The dignity of old men

One of the pleasures of lockdown is the opportunity to play family board games. We dug out a very old box containing the Catholic Family Bible Game, which contained questions like the following:

According to Proverbs, “The glory of young men is their strength, and the dignity of old men is _________________.” (a) weakness  (b) grey hair  (c) experienceContinue reading “The dignity of old men”

Poetry, nature and freedom

I wrote about nature journalling the other day, but how is that possible if you are confined to the house? The great, but horribly neglected, poet, Norman Nicholson has an answer for us because he was confined to his room in Millom after being struck down with tuberculosis. Lying there on the edge of the Lake District, he had no access to the lakes or fells, but was forced to observe from inside.Continue reading “Poetry, nature and freedom”

Torn between anguish and hope

“Contemplated in the episodes of the Gospels and in the reality which she already possesses in the City of God, the Blessed Virgin Mary offers a calm vision and a reassuring word to modern man, torn as he often is between anguish and hope, defeated by the sense of his own limitations and assailed by limitless aspirations, troubled in his mind and divided in his heart, uncertain before the riddle of death, oppressed by loneliness while yearning for fellowship, a prey to boredom and disgust. She shows forth the victory of hope over anguish, of fellowship over solitude, of peace over anxiety, of joy and beauty over boredom and disgust, of eternal visions over earthly ones, of life over death.”

Apostolic Exhortation of Pope St Paul VI, Marialis Cultus

‘Spring’ by Gerard Manley Hopkins

Nothing is so beautiful as Spring –
When weeds, in wheels, shoot long and lovely and lush;
Thrush’s eggs look little low heavens, and thrush
Through the echoing timber does so rinse and wring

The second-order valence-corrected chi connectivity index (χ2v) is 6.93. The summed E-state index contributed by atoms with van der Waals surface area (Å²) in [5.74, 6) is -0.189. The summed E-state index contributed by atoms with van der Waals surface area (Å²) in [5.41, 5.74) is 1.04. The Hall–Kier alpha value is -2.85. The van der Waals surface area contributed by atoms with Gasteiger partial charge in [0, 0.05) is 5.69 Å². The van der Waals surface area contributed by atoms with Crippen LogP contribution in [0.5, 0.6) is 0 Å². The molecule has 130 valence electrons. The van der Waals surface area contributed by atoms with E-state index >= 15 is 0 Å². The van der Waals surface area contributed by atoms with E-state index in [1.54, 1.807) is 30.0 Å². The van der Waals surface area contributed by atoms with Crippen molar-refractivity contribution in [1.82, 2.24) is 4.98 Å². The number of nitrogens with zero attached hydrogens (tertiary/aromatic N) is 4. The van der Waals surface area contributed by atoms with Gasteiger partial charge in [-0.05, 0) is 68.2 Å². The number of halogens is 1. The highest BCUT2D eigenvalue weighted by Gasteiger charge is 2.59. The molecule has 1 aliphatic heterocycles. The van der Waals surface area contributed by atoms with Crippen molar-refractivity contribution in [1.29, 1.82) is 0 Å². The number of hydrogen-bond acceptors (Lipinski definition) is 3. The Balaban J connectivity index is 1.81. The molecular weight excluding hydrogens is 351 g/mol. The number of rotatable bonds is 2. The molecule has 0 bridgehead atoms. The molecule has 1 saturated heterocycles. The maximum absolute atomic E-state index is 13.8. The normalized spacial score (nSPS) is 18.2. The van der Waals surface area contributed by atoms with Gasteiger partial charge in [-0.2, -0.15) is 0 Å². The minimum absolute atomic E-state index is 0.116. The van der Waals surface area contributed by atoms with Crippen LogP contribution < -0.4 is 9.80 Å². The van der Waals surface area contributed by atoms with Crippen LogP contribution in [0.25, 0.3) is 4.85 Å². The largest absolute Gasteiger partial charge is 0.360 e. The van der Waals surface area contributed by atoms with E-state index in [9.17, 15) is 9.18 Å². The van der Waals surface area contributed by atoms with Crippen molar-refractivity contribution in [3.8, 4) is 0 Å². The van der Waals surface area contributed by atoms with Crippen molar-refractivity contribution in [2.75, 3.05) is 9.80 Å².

The ear, it strikes like lightnings to hear him sing;
The glassy peartree leaves and blooms, they brush
The descending blue; that blue is all in a rush
With richness; the racing lambs too have fair their fling.

What is all this juice and all this joy?
A strain of the earth’s sweet being in the beginning
In Eden garden. – Have, get, before it cloy,
Before it cloud, Christ, lord, and sour with sinning,
Innocent mind and Mayday in girl and boy,
Most, O maid’s child, thy choice and worthy the winning.


‘God’s Grandeur’ by Gerard Manley Hopkins

The world is charged with the grandeur of God.
It will flame out, like shining from shook foil;
It gathers to a greatness, like the ooze of oil
Crushed. Why do men then now not reck his rod?
Generations have trod, have trod, have trod;
And all is seared with trade; bleared, smeared with toil;
And wears man’s smudge and shares man’s smell: the soil
Is bare now, nor can foot feel, being shod.


And for all this, nature is never spent;
There lives the dearest freshness deep down things;
And though the last lights off the black West went
Oh, morning, at the brown brink eastward, springs —
Because the Holy Ghost over the bent
World broods with warm breast and with ah! bright wings.


Hilda van Stockum – ‘The Mitchells: Five for Victory’


In this meeting of our virtual book club, I look at the moment in Hilda van Stockum’s The Mitchells: Five for Victory when Miss Merryvale, the lodger, arrives and chaos ensues:


By yonde ys a wyldernys of quarentyne

By yonde ys a wyldernys of quarentyne,
Wher Cryst wyth fastyng hys body dyd pyne;
In that holy place, as we rede,
The deuyl wold had of stonys bred;
Aboue that wyldernys ryght fer and hy
The fende to Cryst schewyd regna mundi,
And sayde, ‘Yf thow wylt me worschyp do
Al these shalt thou haue thy lordschyp to.’

Continue reading “By yonde ys a wyldernys of quarentyne”

Introducing a new reading group


Now that we have lots of time to read, I am pleased to introduce a new reading group that focuses on children’s books. In this first episode I introduce the group and our first book – Hilda van Stockum’s The Mitchells: Five for Victory.